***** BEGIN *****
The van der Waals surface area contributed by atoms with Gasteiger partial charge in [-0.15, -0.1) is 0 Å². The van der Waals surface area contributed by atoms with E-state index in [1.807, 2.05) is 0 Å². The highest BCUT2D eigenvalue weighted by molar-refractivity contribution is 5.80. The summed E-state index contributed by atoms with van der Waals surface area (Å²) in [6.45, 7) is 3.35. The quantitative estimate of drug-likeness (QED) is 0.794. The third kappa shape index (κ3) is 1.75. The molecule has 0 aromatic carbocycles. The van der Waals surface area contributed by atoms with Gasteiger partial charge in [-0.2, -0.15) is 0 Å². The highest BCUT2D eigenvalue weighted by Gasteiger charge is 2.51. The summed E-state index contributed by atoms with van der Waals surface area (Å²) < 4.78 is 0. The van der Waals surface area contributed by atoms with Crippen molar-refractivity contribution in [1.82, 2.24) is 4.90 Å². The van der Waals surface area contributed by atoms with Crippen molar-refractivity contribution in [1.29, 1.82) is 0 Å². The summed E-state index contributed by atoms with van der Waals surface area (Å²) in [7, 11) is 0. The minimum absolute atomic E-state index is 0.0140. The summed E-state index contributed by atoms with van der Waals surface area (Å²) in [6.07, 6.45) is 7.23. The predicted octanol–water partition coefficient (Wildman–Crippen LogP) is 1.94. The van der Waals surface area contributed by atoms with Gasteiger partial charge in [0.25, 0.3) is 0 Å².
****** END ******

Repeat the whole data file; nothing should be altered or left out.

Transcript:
The van der Waals surface area contributed by atoms with Gasteiger partial charge in [-0.15, -0.1) is 0 Å². The van der Waals surface area contributed by atoms with E-state index in [1.807, 2.05) is 0 Å². The highest BCUT2D eigenvalue weighted by molar-refractivity contribution is 5.80. The summed E-state index contributed by atoms with van der Waals surface area (Å²) in [6.45, 7) is 3.35. The quantitative estimate of drug-likeness (QED) is 0.794. The third kappa shape index (κ3) is 1.75. The molecule has 0 aromatic carbocycles. The van der Waals surface area contributed by atoms with Gasteiger partial charge in [-0.2, -0.15) is 0 Å². The highest BCUT2D eigenvalue weighted by Gasteiger charge is 2.51. The summed E-state index contributed by atoms with van der Waals surface area (Å²) < 4.78 is 0. The van der Waals surface area contributed by atoms with Crippen molar-refractivity contribution in [1.82, 2.24) is 4.90 Å². The van der Waals surface area contributed by atoms with Crippen molar-refractivity contribution in [1.29, 1.82) is 0 Å². The summed E-state index contributed by atoms with van der Waals surface area (Å²) in [7, 11) is 0. The minimum absolute atomic E-state index is 0.0140. The summed E-state index contributed by atoms with van der Waals surface area (Å²) in [6.07, 6.45) is 7.23. The predicted octanol–water partition coefficient (Wildman–Crippen LogP) is 1.94. The van der Waals surface area contributed by atoms with Gasteiger partial charge in [0.25, 0.3) is 0 Å².